If investors are pulling their money out of the market and waiting on the sidelines, that means that they expect to put that money back to work eventually. We can take the opportunity to buy the stocks at good prices with built in demand waiting on the sides for things to settle down.

My suggestions above have all been of the idea that we should take the initiative to keep our living standards as even as possible by not spending to our limits and keeping some reserves for rainy days. Not too long ago, and along the same lines, I realized I could plan a retirement that I could achieve solely through saving. Meaning I don’t need any investment gains to get there, so any investment gains I do make just get me there faster.

The effect this has had is that my investing style has become very risk averse. I’m only interested if I can severely limit my downside and have an unlimited upside. This is what I’ve been advocating with the No Lose Stocks strategy. And this is the same kind of investing that I advocate here.

As a quick example of the usefulness of this strategy, take a look back at the HNZ purchase that I mentioned a few articles ago. I bought the stock at $51.38, along with a Put option with a strike price of $60. The current price of HNZ is $41.58, a roughly 20% drop from the purchase price. And at one point on Friday, the price dropped to $38.43, a 25% drop from the purchase price. If I didn’t have the put I would have sold out by now and lost 20% to 25%, but I do have the put. So I’m able to just sit back and see what happens without any real worry.

Currency inflation

If the currency is being inflated, then the dollar savings that people already have are going to be worth less in the future. Many of the people who say this “crisis” is the fault of the Fed also blame this on our lack of a gold backed or commodity backed dollar. What I realized recently is that we individuals actually have the option to back our “dollar” with whatever asset we want.

For example, if you want a gold backed dollar, all you have to do is buy gold with your dollars. Then when you want to buy something, you sell a little gold, take the dollars and buy the thing. We actually do something very similar to this when using credit cards in foreign countries. Our home currency is converted to the local currency at the time of purchase. I don’t actually see any reason that specialty credit cards couldn’t provide this service in a wide range of commodities. But even if they don’t we can implement it manually just by converting all of our dollars into whatever asset we prefer to hold our wealth in.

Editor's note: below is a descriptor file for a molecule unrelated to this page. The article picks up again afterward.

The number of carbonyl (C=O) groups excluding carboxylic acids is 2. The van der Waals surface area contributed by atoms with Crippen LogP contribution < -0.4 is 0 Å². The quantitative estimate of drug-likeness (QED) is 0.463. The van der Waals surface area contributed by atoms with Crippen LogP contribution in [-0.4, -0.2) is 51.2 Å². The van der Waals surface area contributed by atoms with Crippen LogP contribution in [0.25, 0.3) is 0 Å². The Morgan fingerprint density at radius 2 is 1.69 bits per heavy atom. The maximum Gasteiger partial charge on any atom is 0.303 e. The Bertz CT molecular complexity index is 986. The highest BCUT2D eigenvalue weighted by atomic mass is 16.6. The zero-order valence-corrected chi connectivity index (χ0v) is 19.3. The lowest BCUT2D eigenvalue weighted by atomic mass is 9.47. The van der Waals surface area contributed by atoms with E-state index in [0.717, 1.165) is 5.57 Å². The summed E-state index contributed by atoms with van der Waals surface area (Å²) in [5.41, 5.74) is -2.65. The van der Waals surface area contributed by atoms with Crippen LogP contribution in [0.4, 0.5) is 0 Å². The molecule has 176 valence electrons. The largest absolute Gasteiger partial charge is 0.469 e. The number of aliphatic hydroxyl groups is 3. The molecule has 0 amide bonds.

This is the one area where I haven’t yet taken my own advice, but I’m in the process of remedying that. And the asset I’m planning to hold the dollars in is stocks, or more specifically No Lose Stocks, and possibly some long shot calls and puts. I used to make a distinction between my savings and my investments, but now that I can invest without losing money, I don’t see any reason to continue the distinction.


The “crisis” may be a problem for some people, but for those people who are prepared it’s a non-event, or even a possible chance to get some new assets at distress sale prices. So be prepared for “crises” and the problems turn into opportunities.


2 thoughts on “Who’s to blame for the “crisis”?”

  1. Will you address the phenomenon of stock price retraction on ex-dividend dates? A lot of studies (e.g. see "Investments" by William F. Sharpe, p. 155, 1978 Prentice Hall) suggest that you can't 'buy' dividends because when you quickly go to sell the stocks ex-dividend, the stock prices have retracted by approximately the same amount. It seems that markets which are largely efficient won't allow 'easy money' to be captured (at least in any statistically significant quantity). I would like to hear your opinion. I like your website.


  2. Glad to hear you like the website.

    My opinion is that dividend capture doesn’t work in the long run. My reasoning is that an “investor” may grab a few dividends successfully, but eventually that investor will most likely get stuck with a stock that drops for some reason other than the dividend, and takes all the profits they made from the previous dividend captures and more.

    For my personal investing, I don’t do dividend capture. I only do the No Lose Stocks, and Long Shot Options (with my core capital) from the website. So I don’t use Inflatable Dividends.

    Hope that makes sense.